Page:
For those desiring optimal weather conditions and unhindered access to all the sights, the period between July and October is ideal. During this time, the climate is delightful, and you can explore the salar and its attractions without any restrictions, ensuring a memorable and unrestricted adventure.

What To Bring

To experience the Salt Flats at its fullest make sure you come prepared and bring the following:

  1. Sun Protection:
    • Sunscreen
    • Lip balm
    • Sun hat
  2. Warm Clothing:
    • Beanie, gloves, and a scarf or buff for cold, windy days
    • Warm clothes for sleeping, including thick socks
    • Rain jacket for rainy days
  3. Sleeping Gear:
    • Sleeping bag (for extra warmth and comfort)
  4. Footwear:
    • Flip flops for walking in salty water
    • Consider capris or pants that can be rolled up, especially during the rainy season
  5. Swimwear:
    • Swimsuit if you plan to visit hot springs on a multi-day tour
  6. Lighting and Electronics:
    • Headlamp (useful for navigating in the dark)
    • Camera for capturing memorable moments
  7. Hydration:
    • Sufficient water to stay hydrated, especially due to the high altitude.
  8. Travel Insurance: It’s always good to insure your trip but especially in this case, as you will be in a remote place, make sure you are covered for any emergency.

Other Highlights of Salar de Uyuni:

Of course, just being in the middle of the salt flats admiring the beauty of the white ground and the blu sky is per se a highlight, but there are also other awesome experiences you can have when visiting Salar de Uyuni:

Train Cemetery:

Train Cemetery Surroundings

The Train Cemetery, or Cementerio de Trenes, is a fascinating and eerie attraction located just outside the town of Uyuni, near the Salar de Uyuni in Bolivia. This unusual site is a resting place for old, rusted-out locomotives and train cars, remnants of Bolivia’s once-thriving railway industry.

During the late 19th and early 20th centuries, Uyuni served as a major transportation hub, particularly for trains carrying minerals like silver and tin from the nearby mines. However, with the collapse of the mining industry and the introduction of more modern transportation methods, these trains were left abandoned in the harsh Bolivian desert.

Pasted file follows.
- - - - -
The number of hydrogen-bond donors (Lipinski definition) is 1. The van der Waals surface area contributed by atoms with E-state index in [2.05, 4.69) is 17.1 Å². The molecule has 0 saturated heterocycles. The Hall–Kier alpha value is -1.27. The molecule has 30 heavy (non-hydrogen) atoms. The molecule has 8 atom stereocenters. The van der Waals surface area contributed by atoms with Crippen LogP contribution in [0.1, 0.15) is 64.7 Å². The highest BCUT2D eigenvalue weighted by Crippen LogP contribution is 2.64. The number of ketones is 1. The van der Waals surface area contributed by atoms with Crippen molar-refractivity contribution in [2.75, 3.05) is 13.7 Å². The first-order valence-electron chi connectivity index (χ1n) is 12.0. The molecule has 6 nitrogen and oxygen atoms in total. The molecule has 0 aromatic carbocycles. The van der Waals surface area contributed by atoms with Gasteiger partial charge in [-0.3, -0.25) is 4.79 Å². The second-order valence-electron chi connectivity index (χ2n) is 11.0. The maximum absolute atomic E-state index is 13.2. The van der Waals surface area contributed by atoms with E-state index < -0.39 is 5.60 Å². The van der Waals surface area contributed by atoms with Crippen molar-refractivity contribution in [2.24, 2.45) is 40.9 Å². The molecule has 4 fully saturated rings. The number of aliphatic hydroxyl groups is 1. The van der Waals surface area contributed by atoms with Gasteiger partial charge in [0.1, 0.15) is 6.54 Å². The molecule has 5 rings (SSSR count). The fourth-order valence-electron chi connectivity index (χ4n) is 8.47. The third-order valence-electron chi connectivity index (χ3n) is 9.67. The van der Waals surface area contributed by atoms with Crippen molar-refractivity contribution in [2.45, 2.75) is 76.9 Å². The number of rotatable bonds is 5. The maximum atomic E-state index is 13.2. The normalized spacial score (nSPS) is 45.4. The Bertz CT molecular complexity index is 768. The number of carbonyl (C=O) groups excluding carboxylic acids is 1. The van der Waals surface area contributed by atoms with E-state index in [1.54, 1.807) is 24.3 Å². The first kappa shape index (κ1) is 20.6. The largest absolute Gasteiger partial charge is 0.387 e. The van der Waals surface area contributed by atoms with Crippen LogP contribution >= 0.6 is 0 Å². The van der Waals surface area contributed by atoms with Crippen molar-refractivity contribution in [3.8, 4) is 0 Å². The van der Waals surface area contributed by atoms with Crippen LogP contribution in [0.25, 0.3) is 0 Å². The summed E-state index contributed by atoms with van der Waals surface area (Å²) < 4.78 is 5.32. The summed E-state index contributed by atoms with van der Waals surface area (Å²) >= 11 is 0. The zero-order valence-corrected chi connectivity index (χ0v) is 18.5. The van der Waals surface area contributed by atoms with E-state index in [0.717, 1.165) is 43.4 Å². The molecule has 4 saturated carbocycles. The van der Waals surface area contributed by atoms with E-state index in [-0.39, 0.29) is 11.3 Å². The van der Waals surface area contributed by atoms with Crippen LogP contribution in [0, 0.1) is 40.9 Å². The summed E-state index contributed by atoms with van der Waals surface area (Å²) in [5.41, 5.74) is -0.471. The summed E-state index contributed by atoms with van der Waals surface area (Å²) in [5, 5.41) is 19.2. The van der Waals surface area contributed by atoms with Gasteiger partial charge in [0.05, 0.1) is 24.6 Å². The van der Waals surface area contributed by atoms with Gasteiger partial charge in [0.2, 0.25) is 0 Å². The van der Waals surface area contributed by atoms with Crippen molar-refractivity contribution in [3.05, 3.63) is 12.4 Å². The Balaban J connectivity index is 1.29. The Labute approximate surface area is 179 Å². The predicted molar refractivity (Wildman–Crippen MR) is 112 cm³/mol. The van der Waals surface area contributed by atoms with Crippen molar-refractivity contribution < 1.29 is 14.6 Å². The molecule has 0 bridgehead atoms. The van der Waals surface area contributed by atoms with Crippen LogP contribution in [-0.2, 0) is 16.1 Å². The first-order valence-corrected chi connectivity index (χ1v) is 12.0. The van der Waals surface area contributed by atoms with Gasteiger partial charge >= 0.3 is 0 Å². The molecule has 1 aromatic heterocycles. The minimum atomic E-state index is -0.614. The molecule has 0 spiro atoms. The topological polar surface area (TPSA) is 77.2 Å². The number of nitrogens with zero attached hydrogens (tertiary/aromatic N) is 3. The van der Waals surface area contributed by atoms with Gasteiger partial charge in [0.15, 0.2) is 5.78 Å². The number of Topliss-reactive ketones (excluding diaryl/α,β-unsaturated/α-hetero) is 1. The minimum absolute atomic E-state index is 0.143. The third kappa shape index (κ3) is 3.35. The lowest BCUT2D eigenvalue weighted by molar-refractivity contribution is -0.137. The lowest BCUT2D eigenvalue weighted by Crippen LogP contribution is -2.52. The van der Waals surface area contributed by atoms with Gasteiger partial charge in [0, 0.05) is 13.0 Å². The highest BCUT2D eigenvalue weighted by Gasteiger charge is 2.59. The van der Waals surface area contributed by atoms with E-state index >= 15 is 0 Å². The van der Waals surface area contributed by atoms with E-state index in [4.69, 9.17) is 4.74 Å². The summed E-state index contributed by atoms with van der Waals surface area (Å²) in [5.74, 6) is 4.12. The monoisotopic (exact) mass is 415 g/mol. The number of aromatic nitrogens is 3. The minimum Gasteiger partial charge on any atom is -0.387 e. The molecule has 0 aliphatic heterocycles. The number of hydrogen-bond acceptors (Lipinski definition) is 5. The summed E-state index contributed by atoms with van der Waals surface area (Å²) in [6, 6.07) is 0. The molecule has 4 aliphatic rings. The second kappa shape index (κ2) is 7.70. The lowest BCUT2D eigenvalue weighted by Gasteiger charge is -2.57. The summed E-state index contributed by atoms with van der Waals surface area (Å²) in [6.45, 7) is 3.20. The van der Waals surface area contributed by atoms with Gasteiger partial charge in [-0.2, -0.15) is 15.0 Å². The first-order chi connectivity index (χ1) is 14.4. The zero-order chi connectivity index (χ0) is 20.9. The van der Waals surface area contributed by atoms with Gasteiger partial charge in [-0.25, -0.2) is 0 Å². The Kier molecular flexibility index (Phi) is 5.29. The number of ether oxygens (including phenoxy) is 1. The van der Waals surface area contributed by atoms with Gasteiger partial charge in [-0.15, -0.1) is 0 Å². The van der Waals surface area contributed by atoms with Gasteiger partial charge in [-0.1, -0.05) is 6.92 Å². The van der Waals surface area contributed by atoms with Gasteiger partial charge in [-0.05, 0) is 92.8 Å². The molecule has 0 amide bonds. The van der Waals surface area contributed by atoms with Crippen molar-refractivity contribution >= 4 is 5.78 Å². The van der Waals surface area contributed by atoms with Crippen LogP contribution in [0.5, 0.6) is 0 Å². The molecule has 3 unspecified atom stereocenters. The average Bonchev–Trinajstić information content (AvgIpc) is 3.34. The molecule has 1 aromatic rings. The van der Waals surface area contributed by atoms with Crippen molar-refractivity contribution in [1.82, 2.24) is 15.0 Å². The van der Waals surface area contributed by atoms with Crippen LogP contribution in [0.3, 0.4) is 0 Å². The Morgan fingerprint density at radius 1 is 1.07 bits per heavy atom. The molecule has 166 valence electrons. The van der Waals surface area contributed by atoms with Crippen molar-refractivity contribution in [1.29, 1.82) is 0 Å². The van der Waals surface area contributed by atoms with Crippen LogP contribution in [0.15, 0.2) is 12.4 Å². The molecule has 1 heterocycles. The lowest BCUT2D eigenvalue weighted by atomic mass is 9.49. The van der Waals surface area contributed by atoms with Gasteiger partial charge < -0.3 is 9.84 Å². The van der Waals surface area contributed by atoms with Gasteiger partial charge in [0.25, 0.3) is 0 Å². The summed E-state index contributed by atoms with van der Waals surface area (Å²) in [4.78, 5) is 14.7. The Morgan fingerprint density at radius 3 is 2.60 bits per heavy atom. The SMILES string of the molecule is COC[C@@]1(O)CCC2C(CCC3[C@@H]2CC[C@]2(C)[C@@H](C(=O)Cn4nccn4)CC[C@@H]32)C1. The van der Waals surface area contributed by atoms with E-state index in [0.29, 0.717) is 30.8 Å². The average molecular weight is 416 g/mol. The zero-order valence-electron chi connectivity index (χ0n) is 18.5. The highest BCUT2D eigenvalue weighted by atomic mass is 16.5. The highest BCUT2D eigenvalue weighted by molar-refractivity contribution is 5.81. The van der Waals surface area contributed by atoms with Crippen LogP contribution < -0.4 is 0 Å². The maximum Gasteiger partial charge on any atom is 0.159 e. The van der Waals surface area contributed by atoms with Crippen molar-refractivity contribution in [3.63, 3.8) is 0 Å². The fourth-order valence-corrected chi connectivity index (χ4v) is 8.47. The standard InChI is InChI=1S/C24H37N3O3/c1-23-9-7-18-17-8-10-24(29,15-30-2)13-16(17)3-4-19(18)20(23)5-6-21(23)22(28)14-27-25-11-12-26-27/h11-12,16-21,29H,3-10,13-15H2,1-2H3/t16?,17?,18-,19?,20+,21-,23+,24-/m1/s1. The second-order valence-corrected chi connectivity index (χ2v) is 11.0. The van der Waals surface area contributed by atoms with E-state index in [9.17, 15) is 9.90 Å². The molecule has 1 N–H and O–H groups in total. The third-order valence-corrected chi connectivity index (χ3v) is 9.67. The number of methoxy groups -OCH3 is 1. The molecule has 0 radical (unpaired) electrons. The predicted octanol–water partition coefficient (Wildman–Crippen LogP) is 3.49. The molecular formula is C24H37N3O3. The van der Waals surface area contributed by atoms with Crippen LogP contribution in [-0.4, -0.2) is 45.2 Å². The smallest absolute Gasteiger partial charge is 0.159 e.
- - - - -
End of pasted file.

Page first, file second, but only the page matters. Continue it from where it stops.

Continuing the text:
Today, the Train Cemetery has become a playground for photographers, urban explorers, and curious travelers. The rusted skeletons of trains, some with missing wheels and shattered windows, create a surreal and post-apocalyptic atmosphere. Visitors are free to climb on the trains, explore their interiors, and capture hauntingly beautiful photographs of this decaying industrial graveyard.

Train Cemetery

Stay in a Salt Hotel: In Uyuni, Bolivia, you can find unique accommodations made entirely of salt, offering an extraordinary experience for travelers: Hotel Palacio de SalHotel De Sal Luna Salada and Casa de Sal (which is in the town of Uyuni, versus in the salt flats like the other two).

Every element, from the walls and floors to the ceilings, furniture, and even sculptures, is meticulously crafted from salt! Intriguingly, due to their construction from salt blocks, these hotels require rebuilding every 10 to 15 years. This is because exposure to rain gradually causes the salt structures to disintegrate over time.

Visit isla Inchausi:

Isla Incahuasi

Isla Incahuasi, also known as Inkawasi or Isla del Pescado, this unique island is known for its stunning cactus groves and surreal landscape, making it a popular stop for tourists exploring the salt flats. Isla Incahuasi is situated at the heart of the salt flat and offers panoramic views of the vast white expanse surrounding it. Visitors can hike to the top of the island, where they can enjoy breathtaking views of the salt flat and the distant Andes Mountains. The island is also home to numerous giant cacti, some of which are over 1,200 years old, adding to its mystical charm.

View from the top of Isla Inchausi

Eduardo Avaroa Andean Fauna National Reserve:

Flamingos in Avaroa National Reserve

Commonly known as Avaroa National Reserve, is a protected natural area where you will pass through if you opt for a 3 day trip from Uyuni to San Pedro de Atacama.

This national reserve is renowned for its diverse and unique landscapes, ranging from high-altitude deserts to volcanoes, geothermal fields, and colorful lagoons. It is one of the most biodiverse regions in Bolivia, home to various species of wildlife, including flamingos, vicuñas, Andean foxes, and more.

Laguna Colorada, Bolivia

One of the notable attractions within the Avaroa National Reserve is the Laguna Colorada, a stunning red-colored lake inhabited by flamingos. The lake’s vibrant hue is caused by sediments and algae, creating a surreal and picturesque sight. Other attractions in the reserve include the Sol de Mañana geothermal area, where visitors can observe fumaroles and hot springs, and the Salvador Dali Desert, known for its surreal rock formations.

Dali Desert, Bolivia

I hope I’ve piqued your interest in Salar de Uyuni! Feel free to reach out if you have any questions (DM on instagram @sere_travels) I’m more than happy to share more about this incredible destination!

If you want to read more about Bolivia check my other blog post: Preparing your trip to Bolivia.